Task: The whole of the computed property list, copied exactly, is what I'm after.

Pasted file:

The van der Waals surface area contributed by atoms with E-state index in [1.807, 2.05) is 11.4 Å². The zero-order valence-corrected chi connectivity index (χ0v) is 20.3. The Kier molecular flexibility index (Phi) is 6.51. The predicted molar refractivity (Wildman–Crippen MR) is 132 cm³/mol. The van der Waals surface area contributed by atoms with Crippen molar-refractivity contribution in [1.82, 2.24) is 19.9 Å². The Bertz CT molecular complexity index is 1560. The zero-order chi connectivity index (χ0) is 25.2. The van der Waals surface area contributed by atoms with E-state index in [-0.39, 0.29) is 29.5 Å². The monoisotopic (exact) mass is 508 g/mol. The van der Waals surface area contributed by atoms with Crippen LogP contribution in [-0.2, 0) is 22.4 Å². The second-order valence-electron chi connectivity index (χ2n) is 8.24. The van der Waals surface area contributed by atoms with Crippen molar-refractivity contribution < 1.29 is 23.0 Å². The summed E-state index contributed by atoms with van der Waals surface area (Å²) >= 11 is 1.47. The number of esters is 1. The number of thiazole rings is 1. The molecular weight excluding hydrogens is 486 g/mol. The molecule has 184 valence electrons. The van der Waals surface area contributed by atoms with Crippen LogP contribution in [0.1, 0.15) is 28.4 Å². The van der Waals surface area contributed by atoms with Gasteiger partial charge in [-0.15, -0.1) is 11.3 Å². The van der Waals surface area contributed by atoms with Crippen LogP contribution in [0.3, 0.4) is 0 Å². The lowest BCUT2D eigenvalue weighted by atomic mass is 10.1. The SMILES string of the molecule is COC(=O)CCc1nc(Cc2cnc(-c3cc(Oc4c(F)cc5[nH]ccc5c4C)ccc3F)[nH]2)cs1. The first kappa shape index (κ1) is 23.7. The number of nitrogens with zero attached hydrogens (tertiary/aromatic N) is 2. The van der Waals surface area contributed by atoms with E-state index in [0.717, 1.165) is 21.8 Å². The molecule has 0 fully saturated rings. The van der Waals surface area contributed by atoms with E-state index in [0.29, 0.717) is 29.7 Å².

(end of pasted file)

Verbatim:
The van der Waals surface area contributed by atoms with E-state index in [1.807, 2.05) is 11.4 Å². The zero-order valence-corrected chi connectivity index (χ0v) is 20.3. The Kier molecular flexibility index (Phi) is 6.51. The predicted molar refractivity (Wildman–Crippen MR) is 132 cm³/mol. The van der Waals surface area contributed by atoms with Crippen molar-refractivity contribution in [1.82, 2.24) is 19.9 Å². The Bertz CT molecular complexity index is 1560. The zero-order chi connectivity index (χ0) is 25.2. The van der Waals surface area contributed by atoms with E-state index in [-0.39, 0.29) is 29.5 Å². The monoisotopic (exact) mass is 508 g/mol. The van der Waals surface area contributed by atoms with Crippen LogP contribution in [-0.2, 0) is 22.4 Å². The second-order valence-electron chi connectivity index (χ2n) is 8.24. The van der Waals surface area contributed by atoms with Crippen molar-refractivity contribution < 1.29 is 23.0 Å². The summed E-state index contributed by atoms with van der Waals surface area (Å²) >= 11 is 1.47. The number of esters is 1. The number of thiazole rings is 1. The molecular weight excluding hydrogens is 486 g/mol. The molecule has 184 valence electrons. The van der Waals surface area contributed by atoms with Crippen LogP contribution in [0.1, 0.15) is 28.4 Å². The van der Waals surface area contributed by atoms with Gasteiger partial charge in [-0.15, -0.1) is 11.3 Å². The van der Waals surface area contributed by atoms with Crippen LogP contribution in [0.3, 0.4) is 0 Å². The lowest BCUT2D eigenvalue weighted by atomic mass is 10.1. The SMILES string of the molecule is COC(=O)CCc1nc(Cc2cnc(-c3cc(Oc4c(F)cc5[nH]ccc5c4C)ccc3F)[nH]2)cs1. The first kappa shape index (κ1) is 23.7. The number of nitrogens with zero attached hydrogens (tertiary/aromatic N) is 2. The van der Waals surface area contributed by atoms with E-state index in [0.717, 1.165) is 21.8 Å². The molecule has 0 fully saturated rings. The van der Waals surface area contributed by atoms with E-state index in [0.29, 0.717) is 29.7 Å².